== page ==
He was conferred such prestigious awards as the Outstanding Young Scientist Award for Social Psychology by the National Science and Technology Authority (NSTA) in July 11, 1982. In 1983 Awarded as Outstanding Alumni by the Colegio San Juan de Letran and the Professional Achievement Award in Psychology by the University of the Philippines Alumni Association in 1987. A prolific researcher and writer, Enriquez produced various publications on indigenous psychology, the Filipino psychology of language and politics, philosophy and values, crosscultural psychology and Philippine studies called Pilipinolohiya. Among his major books are Indigenous Psychology: A Book of Readings (1990), Sikolohiyang Malaya sa Panahon ng Krisis (1991); From Colonial to Liberation Psychology (1992); and Pagbabagong-Dangal: Indigenous Psychology and Cultural Empowerment (1994).
As soon as he arrived from the United States in 1971, Enriquez lost no time in translating psychology articles into Pilipino. The main problem was the lack of textbooks in Pilipino. However in due time, he gradually accumulated a library consisting of psychological material both in English and Filipino. This “library” became the integral part of the Philippine Psychology Research and Training House (PPRTH) or the Akademya ng Sikolohiyang Pilipino of which he was its founder. Students, researchers, professors, and visitors used the PPRTH library over the years. Dr. Enriquez was also the founding President of the Pambansang Samahan sa Sikolohiyan Pilipino (PSSP) or the National Association for Filipino Psychology, which served as an intellectual forum for Filipino psychologists. He also worked for the establishment of affiliate organizations in other countries like Japan, the United States and Australia.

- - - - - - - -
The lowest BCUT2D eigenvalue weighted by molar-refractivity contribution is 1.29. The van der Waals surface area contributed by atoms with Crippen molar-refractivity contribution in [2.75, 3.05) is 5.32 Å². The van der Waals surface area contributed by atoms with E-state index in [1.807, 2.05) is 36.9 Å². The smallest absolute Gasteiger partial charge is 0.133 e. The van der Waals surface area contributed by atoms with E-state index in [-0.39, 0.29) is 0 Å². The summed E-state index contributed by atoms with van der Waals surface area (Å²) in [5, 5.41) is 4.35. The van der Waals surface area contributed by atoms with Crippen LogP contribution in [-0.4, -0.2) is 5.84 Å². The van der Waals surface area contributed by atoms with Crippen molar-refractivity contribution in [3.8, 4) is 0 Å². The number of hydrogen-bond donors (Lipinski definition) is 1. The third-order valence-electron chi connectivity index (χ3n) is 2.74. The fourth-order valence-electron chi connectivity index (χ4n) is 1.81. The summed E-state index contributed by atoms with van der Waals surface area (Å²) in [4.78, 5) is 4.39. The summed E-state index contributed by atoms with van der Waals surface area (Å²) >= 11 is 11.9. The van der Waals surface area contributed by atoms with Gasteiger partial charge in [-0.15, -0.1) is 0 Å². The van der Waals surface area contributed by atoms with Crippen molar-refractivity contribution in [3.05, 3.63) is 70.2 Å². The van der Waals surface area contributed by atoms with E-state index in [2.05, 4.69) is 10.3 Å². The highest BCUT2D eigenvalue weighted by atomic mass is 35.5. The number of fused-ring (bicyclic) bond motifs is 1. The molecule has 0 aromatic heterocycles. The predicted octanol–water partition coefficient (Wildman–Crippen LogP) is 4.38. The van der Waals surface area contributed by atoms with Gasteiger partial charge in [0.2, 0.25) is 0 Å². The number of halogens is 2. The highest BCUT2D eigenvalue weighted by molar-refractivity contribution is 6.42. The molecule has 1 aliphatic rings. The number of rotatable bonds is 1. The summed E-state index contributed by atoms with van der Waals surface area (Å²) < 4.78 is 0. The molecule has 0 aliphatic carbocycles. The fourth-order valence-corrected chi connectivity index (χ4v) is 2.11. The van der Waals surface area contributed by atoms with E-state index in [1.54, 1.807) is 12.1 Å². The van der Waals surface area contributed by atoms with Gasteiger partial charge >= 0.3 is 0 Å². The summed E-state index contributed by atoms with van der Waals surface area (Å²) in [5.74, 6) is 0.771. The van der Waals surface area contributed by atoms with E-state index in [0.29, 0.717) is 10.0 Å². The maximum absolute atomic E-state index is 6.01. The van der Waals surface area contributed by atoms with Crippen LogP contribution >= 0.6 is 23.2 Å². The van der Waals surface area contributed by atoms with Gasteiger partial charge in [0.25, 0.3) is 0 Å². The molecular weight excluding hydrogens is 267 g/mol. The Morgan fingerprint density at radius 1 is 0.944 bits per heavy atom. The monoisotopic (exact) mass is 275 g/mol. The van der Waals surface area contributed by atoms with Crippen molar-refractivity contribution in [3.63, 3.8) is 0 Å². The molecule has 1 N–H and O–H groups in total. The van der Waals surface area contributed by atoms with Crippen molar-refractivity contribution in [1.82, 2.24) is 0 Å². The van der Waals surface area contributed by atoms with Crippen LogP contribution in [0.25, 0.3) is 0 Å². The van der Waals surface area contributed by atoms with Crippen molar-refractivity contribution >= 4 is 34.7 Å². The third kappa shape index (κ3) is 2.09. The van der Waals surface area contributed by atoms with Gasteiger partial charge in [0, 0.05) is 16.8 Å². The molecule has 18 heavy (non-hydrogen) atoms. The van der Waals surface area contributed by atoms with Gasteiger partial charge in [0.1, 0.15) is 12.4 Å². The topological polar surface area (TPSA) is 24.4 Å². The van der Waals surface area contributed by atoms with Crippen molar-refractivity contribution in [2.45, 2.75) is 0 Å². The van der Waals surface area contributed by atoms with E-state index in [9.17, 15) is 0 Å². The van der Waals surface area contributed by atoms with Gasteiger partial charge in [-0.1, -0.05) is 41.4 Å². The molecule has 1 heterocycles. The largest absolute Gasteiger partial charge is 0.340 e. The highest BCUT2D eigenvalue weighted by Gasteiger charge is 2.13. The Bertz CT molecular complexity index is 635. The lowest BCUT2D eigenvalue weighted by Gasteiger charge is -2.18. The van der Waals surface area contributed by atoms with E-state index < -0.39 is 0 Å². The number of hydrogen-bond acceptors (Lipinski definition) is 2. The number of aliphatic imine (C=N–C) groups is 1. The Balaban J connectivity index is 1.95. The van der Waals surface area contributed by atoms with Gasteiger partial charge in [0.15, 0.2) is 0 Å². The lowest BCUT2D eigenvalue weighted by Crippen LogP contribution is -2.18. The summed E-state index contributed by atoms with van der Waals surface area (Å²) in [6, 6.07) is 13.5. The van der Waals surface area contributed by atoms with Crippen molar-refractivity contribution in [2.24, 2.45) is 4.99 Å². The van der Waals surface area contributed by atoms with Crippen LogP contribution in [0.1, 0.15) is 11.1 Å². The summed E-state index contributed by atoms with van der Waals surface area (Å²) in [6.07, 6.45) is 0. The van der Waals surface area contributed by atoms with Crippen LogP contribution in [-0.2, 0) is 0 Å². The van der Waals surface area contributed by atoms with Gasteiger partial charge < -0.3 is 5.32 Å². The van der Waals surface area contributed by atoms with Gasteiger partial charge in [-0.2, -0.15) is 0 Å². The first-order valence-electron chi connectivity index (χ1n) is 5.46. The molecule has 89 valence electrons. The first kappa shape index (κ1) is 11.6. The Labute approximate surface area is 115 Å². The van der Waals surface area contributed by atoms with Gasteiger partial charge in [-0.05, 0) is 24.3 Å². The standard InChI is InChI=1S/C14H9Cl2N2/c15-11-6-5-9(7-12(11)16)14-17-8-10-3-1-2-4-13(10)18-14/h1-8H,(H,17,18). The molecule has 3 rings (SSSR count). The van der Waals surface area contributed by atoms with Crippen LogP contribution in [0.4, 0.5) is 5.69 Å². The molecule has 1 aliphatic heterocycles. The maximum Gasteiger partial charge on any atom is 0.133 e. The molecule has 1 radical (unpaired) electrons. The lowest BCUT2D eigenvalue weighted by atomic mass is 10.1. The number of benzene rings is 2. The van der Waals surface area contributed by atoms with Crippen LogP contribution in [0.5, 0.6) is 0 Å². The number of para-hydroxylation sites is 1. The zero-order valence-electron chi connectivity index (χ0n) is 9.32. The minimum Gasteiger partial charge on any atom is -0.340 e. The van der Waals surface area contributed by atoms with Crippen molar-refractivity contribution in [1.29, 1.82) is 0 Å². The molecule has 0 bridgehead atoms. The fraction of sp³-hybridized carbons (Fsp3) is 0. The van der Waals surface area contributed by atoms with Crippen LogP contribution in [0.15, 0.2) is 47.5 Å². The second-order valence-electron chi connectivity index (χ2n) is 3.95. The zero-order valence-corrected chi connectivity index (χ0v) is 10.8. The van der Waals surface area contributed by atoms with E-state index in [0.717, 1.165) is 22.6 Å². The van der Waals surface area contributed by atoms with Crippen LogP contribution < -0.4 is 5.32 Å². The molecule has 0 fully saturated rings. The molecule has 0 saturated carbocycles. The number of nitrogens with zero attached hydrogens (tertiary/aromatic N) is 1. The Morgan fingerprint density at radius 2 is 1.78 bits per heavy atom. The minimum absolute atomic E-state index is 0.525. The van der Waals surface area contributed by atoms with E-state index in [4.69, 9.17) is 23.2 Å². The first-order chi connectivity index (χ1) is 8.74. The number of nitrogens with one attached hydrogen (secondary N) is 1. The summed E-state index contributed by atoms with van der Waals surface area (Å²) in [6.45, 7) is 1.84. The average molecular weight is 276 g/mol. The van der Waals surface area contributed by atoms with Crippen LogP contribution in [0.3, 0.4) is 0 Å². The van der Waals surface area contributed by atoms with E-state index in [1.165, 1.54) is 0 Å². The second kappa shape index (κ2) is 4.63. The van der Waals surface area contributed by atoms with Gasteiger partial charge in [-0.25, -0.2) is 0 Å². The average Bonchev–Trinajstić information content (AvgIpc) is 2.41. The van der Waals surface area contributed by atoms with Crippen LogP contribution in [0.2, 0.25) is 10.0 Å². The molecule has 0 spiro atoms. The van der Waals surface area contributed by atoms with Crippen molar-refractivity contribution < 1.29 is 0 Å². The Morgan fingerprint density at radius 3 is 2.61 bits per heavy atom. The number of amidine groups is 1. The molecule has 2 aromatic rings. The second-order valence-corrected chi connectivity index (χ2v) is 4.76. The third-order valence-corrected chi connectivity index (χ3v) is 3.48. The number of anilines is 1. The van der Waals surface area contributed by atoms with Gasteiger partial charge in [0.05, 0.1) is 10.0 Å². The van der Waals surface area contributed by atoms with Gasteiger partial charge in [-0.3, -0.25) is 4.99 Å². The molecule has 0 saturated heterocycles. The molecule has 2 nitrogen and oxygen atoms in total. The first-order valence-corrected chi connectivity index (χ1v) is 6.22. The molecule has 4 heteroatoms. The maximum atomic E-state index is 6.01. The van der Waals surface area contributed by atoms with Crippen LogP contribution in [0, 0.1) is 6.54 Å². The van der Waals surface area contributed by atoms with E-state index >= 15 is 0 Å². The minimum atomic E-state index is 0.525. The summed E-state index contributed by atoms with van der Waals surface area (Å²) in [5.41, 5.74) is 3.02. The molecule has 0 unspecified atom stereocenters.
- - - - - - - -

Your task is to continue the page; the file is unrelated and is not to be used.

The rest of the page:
In 1963, he also founded the Philippine Psychology Society at the main campus of the University of the Philippines in Diliman, Quezon City. Likewise, he chaired the UP Department of Psychology from 1977 to 1982, with which he had been connected since 1963. In advocating the development of Filipino psychology, Dr. Enriquez underscored the need for the identification and understanding of the complex social processes as the basis for defining Philippines indigenous psychology. He defined Philippine psychology as “the embodiment of the scientific study of ethnicity, society and culture of a people and the formal application to psychological practice of core knowledge rooted in a people’s ethnic heritage and consciousness. Decolonization, counter-domination and empowerment were Dr. Enriquez’s battle cry. According to him the captive Filipino mind is sold to the idea that Filipinos do not have any indigenous religion and that the religion of the country was borrowed from Spain and America. He further explained that denying the facts of a people’s history is tantamount to denying their memory. A people without a memory of their past is also deprived of their future. He then gave an example of every Filipino school child that has to be told about the Egyptian mummies. Meanwhile he is left ignorant about the mummies of Kabayan or told that there is a bit of Egypt in the Philippines. According to him, in the acceptance of foreign education as a means of foreign domination, one is confronted by this dilemma: “to rule, you must not just divide, you must also insult.” The study of Philippine psychology is a way to study and internalize the identity of the Filipinos as a people. Prior to his demise, Dr. Enriquez was the Chairman of the National Committee for Lowland Cultural Communities under the Sub commission for Cultural Communities and Traditional Arts of the National Commission for Culture and the Arts (NCCA). It was during his term that the committee became productive. He also worked for the holding of an International Congress on Indigenous Psychology and Culture, which was the first of its kind held in Manila on December 8-10, 1994. On this historic event, he was conferred with a posthumous award naming him “Ama ng Sikolohiyang Pilipino.” Dr. Enriquez is a victim of colon cancer. He never married and left us his legacy of a true Filipino.